Anne Gayles-Felton (M.A. ’47) endowed a $250,000 scholarship at Teachers College because “I was born into a family of educators.” But there’s much more to the story of Gayles-Felton, 93, Professor Emerita at Florida A&M University (FAMU) and lifetime honoree of the National Association of Teacher Educators.
Gayles-Felton’s grandmother was the daughter of freed slaves and a graduate of Atlanta University. Aided by the American Missionary Association, she established a Congregationalist boarding school in her hometown of Marshallville, Georgia because she wanted each black child to get an education. The school stayed in the family for 113 years before it became part of the Macon County public school system, and Gayles-Felton herself did her own first teaching there when the school was run by her aunt.
[Dewey's] philosophy of learning by doing made so much sense to me, because TC was teaching us through that theory. People were saying, ‘What do you need coming from the South? How can I help?’ And they really helped me.
In the summers, Gayles-Felton accompanied her aunt to Teachers College, where the latter took courses – “as many Southern blacks of that era did,” Gayles-Felton notes, because they were denied admission by schools of education in their home states. Subsequently, Gayles-Felton herself enrolled at TC, where, inspired by Professors Florence Stratemyer, George Counts and Margaret Lindsay, she switched her focus from teaching high school students to teaching teachers. She also learned about the ideas of TC’s great education philosopher, John Dewey.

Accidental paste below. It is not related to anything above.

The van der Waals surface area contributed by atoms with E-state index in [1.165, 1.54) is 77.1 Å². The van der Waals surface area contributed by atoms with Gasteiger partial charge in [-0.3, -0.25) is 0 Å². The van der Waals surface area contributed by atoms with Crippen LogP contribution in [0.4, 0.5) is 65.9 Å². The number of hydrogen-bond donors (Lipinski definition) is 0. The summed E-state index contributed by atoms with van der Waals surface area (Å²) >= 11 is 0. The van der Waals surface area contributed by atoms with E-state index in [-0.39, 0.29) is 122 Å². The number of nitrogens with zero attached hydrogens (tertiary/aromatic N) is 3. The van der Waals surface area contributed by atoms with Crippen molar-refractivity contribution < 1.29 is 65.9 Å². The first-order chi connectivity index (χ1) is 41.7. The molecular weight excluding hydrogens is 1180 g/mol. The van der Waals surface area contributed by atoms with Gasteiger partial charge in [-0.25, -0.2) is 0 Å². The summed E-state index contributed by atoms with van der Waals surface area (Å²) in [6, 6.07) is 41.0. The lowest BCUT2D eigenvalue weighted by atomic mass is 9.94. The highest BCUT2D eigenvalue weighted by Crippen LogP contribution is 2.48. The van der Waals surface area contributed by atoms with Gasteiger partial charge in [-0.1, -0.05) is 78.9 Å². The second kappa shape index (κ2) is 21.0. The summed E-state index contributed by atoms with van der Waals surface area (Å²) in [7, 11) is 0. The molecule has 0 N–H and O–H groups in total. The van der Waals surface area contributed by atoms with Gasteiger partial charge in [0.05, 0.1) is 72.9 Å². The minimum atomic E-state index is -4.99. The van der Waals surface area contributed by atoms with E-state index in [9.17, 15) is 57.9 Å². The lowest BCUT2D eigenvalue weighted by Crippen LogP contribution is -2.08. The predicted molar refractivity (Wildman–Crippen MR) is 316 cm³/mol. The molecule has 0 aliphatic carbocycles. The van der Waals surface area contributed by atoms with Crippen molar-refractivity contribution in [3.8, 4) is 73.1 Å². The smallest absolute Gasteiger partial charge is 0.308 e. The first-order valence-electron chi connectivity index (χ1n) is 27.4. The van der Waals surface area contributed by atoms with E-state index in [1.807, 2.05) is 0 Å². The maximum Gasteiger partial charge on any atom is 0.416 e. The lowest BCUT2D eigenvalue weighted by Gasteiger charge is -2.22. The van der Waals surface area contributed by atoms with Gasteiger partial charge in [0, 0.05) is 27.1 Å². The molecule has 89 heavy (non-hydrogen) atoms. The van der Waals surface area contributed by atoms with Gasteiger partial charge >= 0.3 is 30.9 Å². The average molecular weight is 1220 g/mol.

“His philosophy of learning by doing made so much sense to me, because TC was teaching us through that theory. People were saying, ‘What do you need coming from the South? How can I help?’ And they really helped me.”
For nearly 50 years Gayles-Felton did the same for students at FAMU, a public, historically black university in Tallahassee where she was Undergraduate and Graduate Professor of Secondary Education and Foundations, College Supervisor of Interns, Director of Student Teaching, Curriculum Coordinator, and Head of the Department of Secondary Education and Foundations. Over time, she came to believe even more strongly in the need to engage students on a personal level.
“The biggest challenge facing our education system now is how to produce relevant learning experiences for the students of today, who are so different than those of yesterday,” she says. “Are you really getting to the core of what life is about for them? If not, you’re leaving them behind.”
Gayles-Felton retired in 2003, but still attends the meetings of professional organizations. In 2006, she was inducted into the FAMU College of Education’s Gallery of Distinction. In 2007, she received the meritorious achievement award from FAMU itself, the institution’s highest honor. She is also a Distinguished Member of the National Association of Teacher Educators and, in 2015, received TC’s Distinguished Alumni Award. And she remains passionate about supporting students. The proceeds from her 2002 book, The History of the College of Education – Florida Agricultural and Mechanical University: 1887-2000, have created and supported scholarships in FAMU’s College of Education. More recently she presented the check to TC President Susan Fuhrman for the new Anne Richardson Gayles-Felton Scholarship, joining a select group of donors who have planned for the College in their wills and also made outright gifts to create scholarships that will benefit students right now. The first beneficiary of Gayles-Felton’s generosity is Curriculum & Teaching doctoral student Angel Acosta.
“Some people think I’m nuts giving away all this money, but I want to do it, and I enjoy it because my grandma had the spirit of helping those who needed help,” she says. “That’s what my grandma and my whole family are all about.”
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